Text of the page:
Dr. Jillian Baxter serves as Assistant Professor of Music at Albany State University and is a native of North Augusta, S.C. She earned her bachelor’s degree from Middle Tennessee State University, her master’s degree from Belmont University in Nashville Tenn., and her doctorate from the University of Georgia under the direction of Timothy K. Adams. Dr. Baxter began her career as a classical pianist and later added the study of jazz and world music in piano and percussion. In addition to teaching at the college level, she has taught middle school and high school general music, theory, and choir. In her spare time, Dr. Baxter writes motivational literature, percussion music and articles, and enjoys playing freelance and as a church musician.
Rhythm! Scene: If you weren't a university percussion professor, what career could you see yourself having pursued?
Jillian Baxter: I would be a writer, because I love to write short stories and have always thought about writing a book or compilation. I have collections of stories I have written over the years, and maybe one day I will see about getting some of those in circulation.
R!S: What's one thing in your institution or city/town (other than your school of music or music department) that you are proud to tell people about?
JB: At Albany State University, we have a wonderful camaraderie among our divisions and faculty. Within out Visual and Performing Arts Department we actively work together to collaborate and do interdisciplinary events with music, visual arts, theatre, and dance all the time. We like to have students be well-rounded in the arts!
R!S: What's one thing about you that your students would unanimously proclaim?
JB: Most of my students would proclaim that I am very approachable. I like to create an environment where all students feel comfortable asking me questions and can truly take charge of their own education. My office door is always open, and most students stop by multiple times a week just to say hi or update me on how they are progressing. They also love to come in and play small snippets of what they are working on before their lesson day.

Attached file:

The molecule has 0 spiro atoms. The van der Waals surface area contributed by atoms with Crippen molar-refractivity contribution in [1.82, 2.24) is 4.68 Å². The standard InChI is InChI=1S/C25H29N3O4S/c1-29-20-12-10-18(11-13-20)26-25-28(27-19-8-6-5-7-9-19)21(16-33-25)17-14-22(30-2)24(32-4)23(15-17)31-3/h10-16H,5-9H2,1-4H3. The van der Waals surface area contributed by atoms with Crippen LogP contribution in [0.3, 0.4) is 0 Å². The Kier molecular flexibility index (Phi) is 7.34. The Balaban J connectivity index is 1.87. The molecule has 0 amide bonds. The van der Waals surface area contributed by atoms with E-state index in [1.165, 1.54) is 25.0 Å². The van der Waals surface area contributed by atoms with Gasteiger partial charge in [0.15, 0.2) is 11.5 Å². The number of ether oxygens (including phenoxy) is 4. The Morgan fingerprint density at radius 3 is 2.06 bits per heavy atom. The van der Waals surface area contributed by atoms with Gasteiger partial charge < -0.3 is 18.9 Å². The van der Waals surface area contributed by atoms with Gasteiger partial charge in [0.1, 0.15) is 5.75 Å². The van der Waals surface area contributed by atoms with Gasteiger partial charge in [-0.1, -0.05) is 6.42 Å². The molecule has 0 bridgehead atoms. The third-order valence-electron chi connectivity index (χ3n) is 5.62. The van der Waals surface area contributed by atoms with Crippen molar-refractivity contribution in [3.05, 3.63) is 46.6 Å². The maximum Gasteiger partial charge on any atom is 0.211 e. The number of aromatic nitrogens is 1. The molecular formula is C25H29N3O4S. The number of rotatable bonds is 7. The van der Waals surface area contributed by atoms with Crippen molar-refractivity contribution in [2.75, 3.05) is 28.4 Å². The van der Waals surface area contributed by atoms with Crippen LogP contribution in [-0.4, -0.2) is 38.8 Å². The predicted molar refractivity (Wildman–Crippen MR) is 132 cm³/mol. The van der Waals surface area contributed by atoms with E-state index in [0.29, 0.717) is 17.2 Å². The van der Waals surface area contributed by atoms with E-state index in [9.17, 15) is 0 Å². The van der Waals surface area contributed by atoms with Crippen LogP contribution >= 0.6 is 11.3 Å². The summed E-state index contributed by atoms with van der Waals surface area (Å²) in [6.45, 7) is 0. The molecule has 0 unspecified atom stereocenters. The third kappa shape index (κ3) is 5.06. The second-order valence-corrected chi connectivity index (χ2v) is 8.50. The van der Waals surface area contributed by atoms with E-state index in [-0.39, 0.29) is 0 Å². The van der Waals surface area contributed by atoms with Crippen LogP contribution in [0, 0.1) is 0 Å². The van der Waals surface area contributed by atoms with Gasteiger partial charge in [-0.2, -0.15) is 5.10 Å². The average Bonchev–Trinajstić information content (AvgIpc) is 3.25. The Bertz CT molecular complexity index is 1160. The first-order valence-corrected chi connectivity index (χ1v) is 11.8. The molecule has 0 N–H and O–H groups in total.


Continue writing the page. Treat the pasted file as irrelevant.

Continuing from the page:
R!S: What is your favorite percussion instrument and why?
JB: At first my favorite percussion instrument was the marimba, probably because it was so similar to the piano, which I also played. Over the years I have rotated through being centered on snare drum, then multi percussion, then timpani and vibraphone. It has changed so much because I am so fascinated with the multiple timbres that can be achieved by each family of instruments. If I had to choose my favorite right now... I am on a timpani and vibraphone rotation. I choose these because so much literature has come out in the last 5–10 years expounding on the sounds that can be enhanced other than with traditional playing (e.g., rim/center/normal, playing with recordings, pitch bends, and other instrument combinations with the instrument).
R!S: Where did you grow up, and what’s one interesting thing about your childhood (musically or otherwise)?
JB: I grew up in North Augusta, South Carolina. My first instrument was the piano, which I began at age five. My mom's best friend told her it looked like I had piano hands, and she wanted to teach piano to me. I fell in love with the instrument. In middle school, I actually wanted to play the clarinet with my best friend, but my band director told me I needed to play percussion instead. I was disappointed until I got my first percussion kit. After that I was a percussionist for life!